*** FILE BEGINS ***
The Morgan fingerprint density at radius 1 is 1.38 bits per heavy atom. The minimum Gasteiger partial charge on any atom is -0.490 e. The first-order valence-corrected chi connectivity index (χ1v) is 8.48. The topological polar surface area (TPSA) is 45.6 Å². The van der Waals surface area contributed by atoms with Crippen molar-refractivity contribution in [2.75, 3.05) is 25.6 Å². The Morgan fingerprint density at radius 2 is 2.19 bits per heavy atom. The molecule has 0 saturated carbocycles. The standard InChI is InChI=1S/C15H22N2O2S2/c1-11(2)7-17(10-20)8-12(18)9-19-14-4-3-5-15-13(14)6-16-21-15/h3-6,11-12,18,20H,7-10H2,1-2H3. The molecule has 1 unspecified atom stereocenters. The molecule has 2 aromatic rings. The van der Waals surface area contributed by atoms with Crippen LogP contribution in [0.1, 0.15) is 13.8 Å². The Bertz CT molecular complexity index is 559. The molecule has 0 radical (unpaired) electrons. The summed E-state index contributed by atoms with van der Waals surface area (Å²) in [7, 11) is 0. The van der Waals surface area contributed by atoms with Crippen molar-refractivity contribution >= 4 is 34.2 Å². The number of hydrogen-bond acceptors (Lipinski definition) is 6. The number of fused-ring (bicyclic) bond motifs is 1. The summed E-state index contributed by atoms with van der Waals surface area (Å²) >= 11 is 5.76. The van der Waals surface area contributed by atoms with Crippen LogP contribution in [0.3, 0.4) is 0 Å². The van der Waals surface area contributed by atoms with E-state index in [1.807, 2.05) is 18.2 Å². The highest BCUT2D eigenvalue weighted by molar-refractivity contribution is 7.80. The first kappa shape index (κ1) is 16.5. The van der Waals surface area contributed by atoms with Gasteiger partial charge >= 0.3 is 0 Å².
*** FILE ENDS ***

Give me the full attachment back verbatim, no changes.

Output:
The Morgan fingerprint density at radius 1 is 1.38 bits per heavy atom. The minimum Gasteiger partial charge on any atom is -0.490 e. The first-order valence-corrected chi connectivity index (χ1v) is 8.48. The topological polar surface area (TPSA) is 45.6 Å². The van der Waals surface area contributed by atoms with Crippen molar-refractivity contribution in [2.75, 3.05) is 25.6 Å². The Morgan fingerprint density at radius 2 is 2.19 bits per heavy atom. The molecule has 0 saturated carbocycles. The standard InChI is InChI=1S/C15H22N2O2S2/c1-11(2)7-17(10-20)8-12(18)9-19-14-4-3-5-15-13(14)6-16-21-15/h3-6,11-12,18,20H,7-10H2,1-2H3. The molecule has 1 unspecified atom stereocenters. The molecule has 2 aromatic rings. The van der Waals surface area contributed by atoms with Crippen LogP contribution in [0.1, 0.15) is 13.8 Å². The Bertz CT molecular complexity index is 559. The molecule has 0 radical (unpaired) electrons. The summed E-state index contributed by atoms with van der Waals surface area (Å²) in [7, 11) is 0. The van der Waals surface area contributed by atoms with Crippen molar-refractivity contribution >= 4 is 34.2 Å². The number of hydrogen-bond acceptors (Lipinski definition) is 6. The number of fused-ring (bicyclic) bond motifs is 1. The summed E-state index contributed by atoms with van der Waals surface area (Å²) >= 11 is 5.76. The van der Waals surface area contributed by atoms with Crippen LogP contribution in [0.3, 0.4) is 0 Å². The van der Waals surface area contributed by atoms with E-state index in [1.807, 2.05) is 18.2 Å². The highest BCUT2D eigenvalue weighted by molar-refractivity contribution is 7.80. The first kappa shape index (κ1) is 16.5. The van der Waals surface area contributed by atoms with Gasteiger partial charge >= 0.3 is 0 Å².